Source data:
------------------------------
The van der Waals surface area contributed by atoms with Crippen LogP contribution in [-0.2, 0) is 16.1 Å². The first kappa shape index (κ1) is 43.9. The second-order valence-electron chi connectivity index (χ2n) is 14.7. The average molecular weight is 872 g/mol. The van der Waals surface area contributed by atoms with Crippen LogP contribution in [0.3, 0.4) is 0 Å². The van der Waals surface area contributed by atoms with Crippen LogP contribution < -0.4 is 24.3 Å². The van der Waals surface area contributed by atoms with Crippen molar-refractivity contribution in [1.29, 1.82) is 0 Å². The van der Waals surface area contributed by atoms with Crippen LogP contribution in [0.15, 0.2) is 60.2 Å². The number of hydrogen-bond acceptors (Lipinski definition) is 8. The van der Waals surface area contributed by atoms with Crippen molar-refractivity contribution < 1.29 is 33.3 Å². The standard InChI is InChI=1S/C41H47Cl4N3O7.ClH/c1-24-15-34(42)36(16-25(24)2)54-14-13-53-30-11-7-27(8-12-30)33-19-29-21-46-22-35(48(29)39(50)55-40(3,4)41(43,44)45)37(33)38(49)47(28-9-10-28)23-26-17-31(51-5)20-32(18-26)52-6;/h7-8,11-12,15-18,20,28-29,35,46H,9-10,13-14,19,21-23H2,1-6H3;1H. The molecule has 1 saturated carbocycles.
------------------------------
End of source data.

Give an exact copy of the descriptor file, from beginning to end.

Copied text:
The van der Waals surface area contributed by atoms with Crippen LogP contribution in [-0.2, 0) is 16.1 Å². The first kappa shape index (κ1) is 43.9. The second-order valence-electron chi connectivity index (χ2n) is 14.7. The average molecular weight is 872 g/mol. The van der Waals surface area contributed by atoms with Crippen LogP contribution in [0.3, 0.4) is 0 Å². The van der Waals surface area contributed by atoms with Crippen LogP contribution < -0.4 is 24.3 Å². The van der Waals surface area contributed by atoms with Crippen molar-refractivity contribution in [1.29, 1.82) is 0 Å². The van der Waals surface area contributed by atoms with Crippen LogP contribution in [0.15, 0.2) is 60.2 Å². The number of hydrogen-bond acceptors (Lipinski definition) is 8. The van der Waals surface area contributed by atoms with Crippen molar-refractivity contribution < 1.29 is 33.3 Å². The standard InChI is InChI=1S/C41H47Cl4N3O7.ClH/c1-24-15-34(42)36(16-25(24)2)54-14-13-53-30-11-7-27(8-12-30)33-19-29-21-46-22-35(48(29)39(50)55-40(3,4)41(43,44)45)37(33)38(49)47(28-9-10-28)23-26-17-31(51-5)20-32(18-26)52-6;/h7-8,11-12,15-18,20,28-29,35,46H,9-10,13-14,19,21-23H2,1-6H3;1H. The molecule has 1 saturated carbocycles.